Twist Chrome Notifications turned off forever


Browser notifications can be useful. Sometimes.

They can also be a frustrating imposition.


Google Chrome has a notification system that allows you to receive automatic notifications from websites whenever you are online. Even when you're not on that website.

Unlike standard web notifications, the website does not have to be open in your browser to receive them. And unlike app notifications, the app doesn't need to be open to receive them. While online, you will receive the notification.

Websites have to ask if you want to receive notifications, and they need your registration to send them to you.

You have probably seen one of these requests:

Or this:

They look the same regardless of which website you send them to because they are a standard feature provided by Chrome.

Click "Allow" and you will get one (or more) of these:

Chrome notification screenshot

Click "Close" and the notification will disappear. Click the notification and you will be directed to the URL that the notification refers to.

Some sites flood you with these notifications, making it difficult to focus, disrupting work and leisure alike with your demands for care. Some sites become aggressive enough to feel like spam and malware.

As a direct line of communication in real time with users, they are popular with marketers. But users, beset by notifications from dozens of different websites, often feel differently.

For years, I manually rejected each of these notification requests.

But what if I told you that you could disable requests permanently?

It is true. You can disable them all directly Chrome itself. You will never receive another notification request again.

How to turn off Chrome Notifications on desktop

These instructions should work on all operating systems (except Chrome OS – instructions for that below). Whether you are using Mac, Window or Linux, Chrome desktop is configured in the same way and these steps should prevent you from receiving notification requests.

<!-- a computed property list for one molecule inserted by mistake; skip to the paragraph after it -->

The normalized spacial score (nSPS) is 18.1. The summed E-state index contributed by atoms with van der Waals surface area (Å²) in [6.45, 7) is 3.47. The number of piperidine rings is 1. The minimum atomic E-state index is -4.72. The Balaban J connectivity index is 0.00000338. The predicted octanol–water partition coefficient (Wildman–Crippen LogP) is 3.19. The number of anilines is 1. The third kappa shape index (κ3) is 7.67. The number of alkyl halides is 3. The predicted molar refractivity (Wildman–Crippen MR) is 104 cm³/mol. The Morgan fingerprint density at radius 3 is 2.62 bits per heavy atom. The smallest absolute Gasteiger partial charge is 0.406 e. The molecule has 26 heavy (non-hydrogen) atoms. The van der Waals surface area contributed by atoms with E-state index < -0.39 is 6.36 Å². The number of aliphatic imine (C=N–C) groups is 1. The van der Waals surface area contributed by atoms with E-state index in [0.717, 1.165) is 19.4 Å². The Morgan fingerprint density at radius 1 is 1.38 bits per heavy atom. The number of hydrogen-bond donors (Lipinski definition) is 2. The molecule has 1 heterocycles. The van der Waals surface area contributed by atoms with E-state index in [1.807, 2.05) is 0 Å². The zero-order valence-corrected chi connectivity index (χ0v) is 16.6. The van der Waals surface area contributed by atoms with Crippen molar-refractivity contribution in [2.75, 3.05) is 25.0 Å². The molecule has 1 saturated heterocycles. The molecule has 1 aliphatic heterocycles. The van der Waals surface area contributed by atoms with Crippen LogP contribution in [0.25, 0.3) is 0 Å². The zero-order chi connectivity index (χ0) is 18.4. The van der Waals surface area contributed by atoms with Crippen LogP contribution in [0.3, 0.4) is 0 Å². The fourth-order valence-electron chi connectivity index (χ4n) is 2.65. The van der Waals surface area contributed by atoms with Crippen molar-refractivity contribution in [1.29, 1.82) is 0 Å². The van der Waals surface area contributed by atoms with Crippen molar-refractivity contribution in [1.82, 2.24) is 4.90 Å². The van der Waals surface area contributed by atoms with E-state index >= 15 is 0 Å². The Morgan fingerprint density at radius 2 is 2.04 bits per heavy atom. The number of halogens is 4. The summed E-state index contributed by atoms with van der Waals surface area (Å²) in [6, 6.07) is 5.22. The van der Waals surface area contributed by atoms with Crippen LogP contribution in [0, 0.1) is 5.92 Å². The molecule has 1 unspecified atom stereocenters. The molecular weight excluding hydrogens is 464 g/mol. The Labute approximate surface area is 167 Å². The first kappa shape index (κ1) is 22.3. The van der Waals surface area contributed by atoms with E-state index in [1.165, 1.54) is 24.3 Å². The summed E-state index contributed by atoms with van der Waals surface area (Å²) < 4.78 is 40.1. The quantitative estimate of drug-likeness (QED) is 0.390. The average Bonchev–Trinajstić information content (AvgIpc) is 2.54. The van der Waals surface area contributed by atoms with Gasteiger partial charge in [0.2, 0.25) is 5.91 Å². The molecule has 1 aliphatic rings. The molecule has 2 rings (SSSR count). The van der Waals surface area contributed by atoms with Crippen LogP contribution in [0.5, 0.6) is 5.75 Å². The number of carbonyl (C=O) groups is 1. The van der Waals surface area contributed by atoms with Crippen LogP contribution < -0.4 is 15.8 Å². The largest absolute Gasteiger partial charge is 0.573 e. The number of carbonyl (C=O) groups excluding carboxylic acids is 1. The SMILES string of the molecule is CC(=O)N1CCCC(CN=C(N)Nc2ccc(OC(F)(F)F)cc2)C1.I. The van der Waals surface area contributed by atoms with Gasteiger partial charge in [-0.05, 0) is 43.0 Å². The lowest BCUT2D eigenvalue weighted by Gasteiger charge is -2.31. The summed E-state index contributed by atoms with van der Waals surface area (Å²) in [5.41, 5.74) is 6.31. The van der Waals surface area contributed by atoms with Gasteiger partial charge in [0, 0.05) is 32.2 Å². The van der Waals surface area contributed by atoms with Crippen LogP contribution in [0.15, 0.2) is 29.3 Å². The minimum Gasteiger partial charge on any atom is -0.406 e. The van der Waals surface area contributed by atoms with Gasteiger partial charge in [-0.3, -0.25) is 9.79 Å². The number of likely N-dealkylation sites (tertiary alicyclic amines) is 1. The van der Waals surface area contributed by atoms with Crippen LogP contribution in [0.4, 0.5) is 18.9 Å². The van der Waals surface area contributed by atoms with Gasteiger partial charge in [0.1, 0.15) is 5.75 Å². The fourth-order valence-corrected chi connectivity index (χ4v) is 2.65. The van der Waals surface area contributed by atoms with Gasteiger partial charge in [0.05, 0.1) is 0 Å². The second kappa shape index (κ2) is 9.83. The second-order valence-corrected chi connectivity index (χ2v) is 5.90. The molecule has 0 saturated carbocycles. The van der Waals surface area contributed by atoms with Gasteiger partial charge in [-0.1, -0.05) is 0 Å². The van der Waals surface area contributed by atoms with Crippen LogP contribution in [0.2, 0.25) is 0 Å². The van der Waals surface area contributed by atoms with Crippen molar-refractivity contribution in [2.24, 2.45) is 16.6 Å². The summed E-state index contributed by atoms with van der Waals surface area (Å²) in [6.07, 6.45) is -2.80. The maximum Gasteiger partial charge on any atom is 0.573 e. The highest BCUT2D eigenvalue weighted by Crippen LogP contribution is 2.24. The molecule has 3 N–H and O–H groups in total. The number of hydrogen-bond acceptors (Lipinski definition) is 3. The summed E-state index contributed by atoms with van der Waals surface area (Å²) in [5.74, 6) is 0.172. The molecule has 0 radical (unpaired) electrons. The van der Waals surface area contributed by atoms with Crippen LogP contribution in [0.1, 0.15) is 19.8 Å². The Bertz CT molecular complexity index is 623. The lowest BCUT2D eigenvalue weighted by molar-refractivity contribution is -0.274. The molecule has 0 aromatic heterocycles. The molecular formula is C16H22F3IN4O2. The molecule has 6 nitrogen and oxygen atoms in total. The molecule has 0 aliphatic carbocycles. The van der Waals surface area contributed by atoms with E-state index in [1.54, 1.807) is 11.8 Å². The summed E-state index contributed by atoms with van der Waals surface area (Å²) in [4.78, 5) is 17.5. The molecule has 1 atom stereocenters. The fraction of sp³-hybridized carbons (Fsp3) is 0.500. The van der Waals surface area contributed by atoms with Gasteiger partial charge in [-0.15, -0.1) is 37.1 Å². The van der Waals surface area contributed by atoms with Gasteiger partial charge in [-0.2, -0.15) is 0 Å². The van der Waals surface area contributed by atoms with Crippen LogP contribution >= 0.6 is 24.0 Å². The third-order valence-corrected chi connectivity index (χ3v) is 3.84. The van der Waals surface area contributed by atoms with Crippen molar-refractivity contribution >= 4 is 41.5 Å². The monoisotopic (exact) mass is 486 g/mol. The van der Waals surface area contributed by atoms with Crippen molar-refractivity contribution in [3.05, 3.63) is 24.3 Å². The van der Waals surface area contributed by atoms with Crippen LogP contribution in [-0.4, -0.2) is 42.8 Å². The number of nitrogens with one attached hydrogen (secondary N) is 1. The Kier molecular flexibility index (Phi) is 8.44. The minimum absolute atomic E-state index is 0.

First, go to Chrome> Settings.

Scroll to the bottom and click "Advanced," then choose "Site Settings" under "Privacy and Security." Click "Notifications" and select how you want notifications to work. You can:

  1. Block them all by deactivating "Ask before sending".
  2. Block a site by clicking "Add" next to "Block", entering the site and clicking "Add" again.
  3. Allow a site. Next to "Allow," click "Add," log in to the site and click "Add."

How to turn off Chrome Notifications on Android

Android allows you to block all notifications directly in Chrome, as well as block websites individually if you prefer.

Block Chrome Notifications on Android from all sites:

  1. Go Chrome> More> Settings and Touchez "Site Settings".
  2. Touchez "Notifications" and turn it off.

To block only some notifications:

  1. Go to the website you want to block and touch More> Information.
  2. Touchez Site settings> Notifications. If these settings are not displayed, the website cannot send you notifications. If displayed, you can set it to Block and notifications from that website will be blocked.

How to turn off Chrome Notifications on iOS

Chrome Notifications don't work on iOS devices. So there is no need to manage or disable them – if you are an iOS user, you will not get Chrome Notifications at all.

There's an irony here in that Apple He pioneered in-app notifications on iOS, but the reason is quite simple: Apple You don't like the security issues that notifications cause (more on that later).

How to turn off Chrome Notifications on Chromebooks

Next to the clock, click the notification. It looks like an app or extension icon with a number next to it.

  1. To dismiss a single notification, click the "Delete" cross icon.
  2. To dismiss all notifications on your Chromebook, click on the "Clear All" icon.
  3. To stop future notifications, click "Settings." You will see a list of sites, applications, and extensions that can send you notifications. Uncheck the box next to the ones you want to block. Unfortunately, there is no master switch to uncheck them all.

Will this stop? Chrome spam notifications?

Chrome Notifications allow websites to speak to you whenever they want. Most sites will use the channel to say “Hello! Watch this! "Annoying if you don't want to, but legitimate on your own terms. Others will use the channel for things like spam and in an effort to sell you dubious software and services.